Vouchers & Private Schools: Evidence Shows They Harm Students
Students at one of America’s historically Black colleges recently booed Secretary of Education Betsy DeVos, who had (inexplicably) been invited to deliver the graduation speech. Many of the graduates also turned their backs when she spoke.
This behavior was rude–but it was understandable.
Like most of Trump’s Cabinet, DeVos is manifestly unfit for public office. She is an ideologue in the Pence tradition; a theocrat with a rigid and limited worldview who has demonstrated a lack of engagement with, let alone understanding of, the issues that face the department she’s been tapped to head.
DeVos has been a “Betsy One-Note,” focused on voucher programs that despite misleading rhetoric, actually replace public schools with religious ones. She insists that private schools do a better job, despite mounting evidence to the contrary. As the New York Times recently reported,
The confirmation of Betsy DeVos as secretary of education was a signal moment for the school choice movement. For the first time, the nation’s highest education official is someone fully committed to making school vouchers and other market-oriented policies the centerpiece of education reform.
But even as school choice is poised to go national, a wave of new research has emerged suggesting that private school vouchers may harm students who receive them. The results are startling — the worst in the history of the field, researchers say.
Voucher advocacy has gradually become part of GOP ideology, and as Republicans have assumed power in the states, voucher programs have expanded–especially in Indiana. That expansion has allowed researchers to make comparisons that had been less reliable when there were fewer schools to compare, and the results of that research began to emerge in late 2015.
Here are some of those research findings–conclusions that would make an intellectually honest educator revisit her preconceptions:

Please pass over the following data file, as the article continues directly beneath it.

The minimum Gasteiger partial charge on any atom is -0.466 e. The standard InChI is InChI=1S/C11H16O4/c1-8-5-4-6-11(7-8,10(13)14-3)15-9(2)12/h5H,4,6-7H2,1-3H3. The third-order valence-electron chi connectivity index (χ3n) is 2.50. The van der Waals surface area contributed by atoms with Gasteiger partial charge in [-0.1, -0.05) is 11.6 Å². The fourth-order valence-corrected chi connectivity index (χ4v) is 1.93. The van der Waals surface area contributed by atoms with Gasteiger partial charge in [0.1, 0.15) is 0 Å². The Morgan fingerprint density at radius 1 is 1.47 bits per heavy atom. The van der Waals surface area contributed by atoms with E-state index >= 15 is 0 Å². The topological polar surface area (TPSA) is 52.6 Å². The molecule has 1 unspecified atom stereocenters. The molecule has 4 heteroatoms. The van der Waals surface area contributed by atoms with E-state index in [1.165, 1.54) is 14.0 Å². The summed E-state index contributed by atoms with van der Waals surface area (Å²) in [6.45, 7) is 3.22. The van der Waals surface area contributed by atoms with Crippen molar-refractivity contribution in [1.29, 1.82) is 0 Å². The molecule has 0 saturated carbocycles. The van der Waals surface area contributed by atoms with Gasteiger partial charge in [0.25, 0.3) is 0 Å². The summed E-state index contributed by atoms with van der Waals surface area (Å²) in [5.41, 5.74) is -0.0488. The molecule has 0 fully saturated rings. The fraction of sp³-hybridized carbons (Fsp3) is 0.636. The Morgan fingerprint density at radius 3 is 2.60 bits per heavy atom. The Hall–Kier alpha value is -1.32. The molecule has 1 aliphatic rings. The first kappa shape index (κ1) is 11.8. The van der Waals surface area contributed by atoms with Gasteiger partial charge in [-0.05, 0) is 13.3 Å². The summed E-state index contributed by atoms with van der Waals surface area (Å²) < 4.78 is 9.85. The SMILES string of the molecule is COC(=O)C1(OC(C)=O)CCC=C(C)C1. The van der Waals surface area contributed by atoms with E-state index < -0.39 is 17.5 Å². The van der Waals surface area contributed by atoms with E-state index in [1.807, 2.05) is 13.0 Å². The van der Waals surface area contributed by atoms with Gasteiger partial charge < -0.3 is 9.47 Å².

The first results came in late 2015. Researchers examined an Indiana voucher program that had quickly grown to serve tens of thousands of students under Mike Pence, then the state’s governor. “In mathematics,” they found, “voucher students who transfer to private schools experienced significant losses in achievement.” They also saw no improvement in reading.
The next results came a few months later, in February, when researchers published a major study of Louisiana’s voucher program. Students in the program were predominantly black and from low-income families, and they came from public schools that had received poor ratings from the state department of education, based on test scores. For private schools receiving more applicants than they could enroll, the law required that they admit students via lottery, which allowed the researchers to compare lottery winners with those who stayed in public school.
They found large negative results in both reading and math. Public elementary school students who started at the 50th percentile in math and then used a voucher to transfer to a private school dropped to the 26th percentile in a single year. Results were somewhat better in the second year, but were still well below the starting point.
This is very unusual. When people try to improve education, sometimes they succeed and sometimes they fail. The successes usually register as modest improvements, while the failures generally have no effect at all. It’s rare to see efforts to improve test scores having the opposite result. Martin West, a professor at the Harvard Graduate School of Education, calls the negative effects in Louisiana “as large as any I’ve seen in the literature” — not just compared with other voucher studies, but in the history of American education research.
It is important to note that these results come from voucher proponents as well as voucher skeptics. As the Times article noted,
In June, a third voucher study was released by the Thomas B. Fordham Institute, a conservative think tank and proponent of school choice. The study, which was financed by the pro-voucher Walton Family Foundation, focused on a large voucher program in Ohio. “Students who use vouchers to attend private schools have fared worse academically compared to their closely matched peers attending public schools,” the researchers found. Once again, results were worse in math.
DeVos has been an outspoken opponent of even minimal efforts to regulate schools that accept vouchers, but it has become clear that such regulation is necessary and salutary:
The new voucher studies stand in marked contrast to research findings that well-regulated charter schools in Massachusetts and elsewhere have a strong, positive impact on test scores. But while vouchers and charters are often grouped under the umbrella of “school choice,” the best charters tend to be nonprofit public schools, open to all and accountable to public authorities. The less “private” that school choice programs are, the better they seem to work.
If DeVos has seen these studies or addressed their findings, I haven’t seen it reported.
Betsy DeVos is certainly entitled to live in her own alternate universe. What she isn’t entitled to is a public position that allows her to inflict considerable damage on the rest of us.